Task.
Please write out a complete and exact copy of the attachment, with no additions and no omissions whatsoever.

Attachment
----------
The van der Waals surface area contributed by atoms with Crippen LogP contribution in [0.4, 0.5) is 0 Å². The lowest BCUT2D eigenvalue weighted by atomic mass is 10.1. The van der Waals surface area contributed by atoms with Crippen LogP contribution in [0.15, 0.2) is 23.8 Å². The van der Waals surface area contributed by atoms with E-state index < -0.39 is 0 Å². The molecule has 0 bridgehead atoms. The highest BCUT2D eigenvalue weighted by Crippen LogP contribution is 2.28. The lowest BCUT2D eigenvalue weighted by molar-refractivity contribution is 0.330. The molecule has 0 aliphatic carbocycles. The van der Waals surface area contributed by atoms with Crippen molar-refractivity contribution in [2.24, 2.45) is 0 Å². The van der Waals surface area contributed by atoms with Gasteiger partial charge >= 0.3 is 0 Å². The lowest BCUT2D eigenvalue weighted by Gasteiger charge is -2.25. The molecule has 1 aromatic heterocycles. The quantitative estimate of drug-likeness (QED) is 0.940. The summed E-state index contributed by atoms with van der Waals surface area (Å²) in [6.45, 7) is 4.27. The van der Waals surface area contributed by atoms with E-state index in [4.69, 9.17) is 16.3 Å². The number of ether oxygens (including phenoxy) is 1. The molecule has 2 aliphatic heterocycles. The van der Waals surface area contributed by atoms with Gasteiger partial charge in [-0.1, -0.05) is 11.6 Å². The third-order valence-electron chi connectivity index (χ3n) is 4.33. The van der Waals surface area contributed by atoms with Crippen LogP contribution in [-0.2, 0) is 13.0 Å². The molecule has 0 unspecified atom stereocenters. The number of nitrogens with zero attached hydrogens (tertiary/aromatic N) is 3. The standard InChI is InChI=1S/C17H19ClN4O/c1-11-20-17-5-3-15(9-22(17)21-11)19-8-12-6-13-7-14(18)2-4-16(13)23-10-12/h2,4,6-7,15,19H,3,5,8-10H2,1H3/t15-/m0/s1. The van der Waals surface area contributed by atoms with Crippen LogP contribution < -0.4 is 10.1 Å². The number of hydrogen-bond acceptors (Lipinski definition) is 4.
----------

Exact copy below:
The van der Waals surface area contributed by atoms with Crippen LogP contribution in [0.4, 0.5) is 0 Å². The lowest BCUT2D eigenvalue weighted by atomic mass is 10.1. The van der Waals surface area contributed by atoms with Crippen LogP contribution in [0.15, 0.2) is 23.8 Å². The van der Waals surface area contributed by atoms with E-state index < -0.39 is 0 Å². The molecule has 0 bridgehead atoms. The highest BCUT2D eigenvalue weighted by Crippen LogP contribution is 2.28. The lowest BCUT2D eigenvalue weighted by molar-refractivity contribution is 0.330. The molecule has 0 aliphatic carbocycles. The van der Waals surface area contributed by atoms with Crippen molar-refractivity contribution in [2.24, 2.45) is 0 Å². The van der Waals surface area contributed by atoms with Gasteiger partial charge >= 0.3 is 0 Å². The lowest BCUT2D eigenvalue weighted by Gasteiger charge is -2.25. The molecule has 1 aromatic heterocycles. The quantitative estimate of drug-likeness (QED) is 0.940. The summed E-state index contributed by atoms with van der Waals surface area (Å²) in [6.45, 7) is 4.27. The van der Waals surface area contributed by atoms with E-state index in [4.69, 9.17) is 16.3 Å². The number of ether oxygens (including phenoxy) is 1. The molecule has 2 aliphatic heterocycles. The van der Waals surface area contributed by atoms with Gasteiger partial charge in [-0.1, -0.05) is 11.6 Å². The third-order valence-electron chi connectivity index (χ3n) is 4.33. The van der Waals surface area contributed by atoms with Crippen LogP contribution in [-0.2, 0) is 13.0 Å². The molecule has 0 unspecified atom stereocenters. The number of nitrogens with zero attached hydrogens (tertiary/aromatic N) is 3. The standard InChI is InChI=1S/C17H19ClN4O/c1-11-20-17-5-3-15(9-22(17)21-11)19-8-12-6-13-7-14(18)2-4-16(13)23-10-12/h2,4,6-7,15,19H,3,5,8-10H2,1H3/t15-/m0/s1. The van der Waals surface area contributed by atoms with Crippen LogP contribution < -0.4 is 10.1 Å². The number of hydrogen-bond acceptors (Lipinski definition) is 4.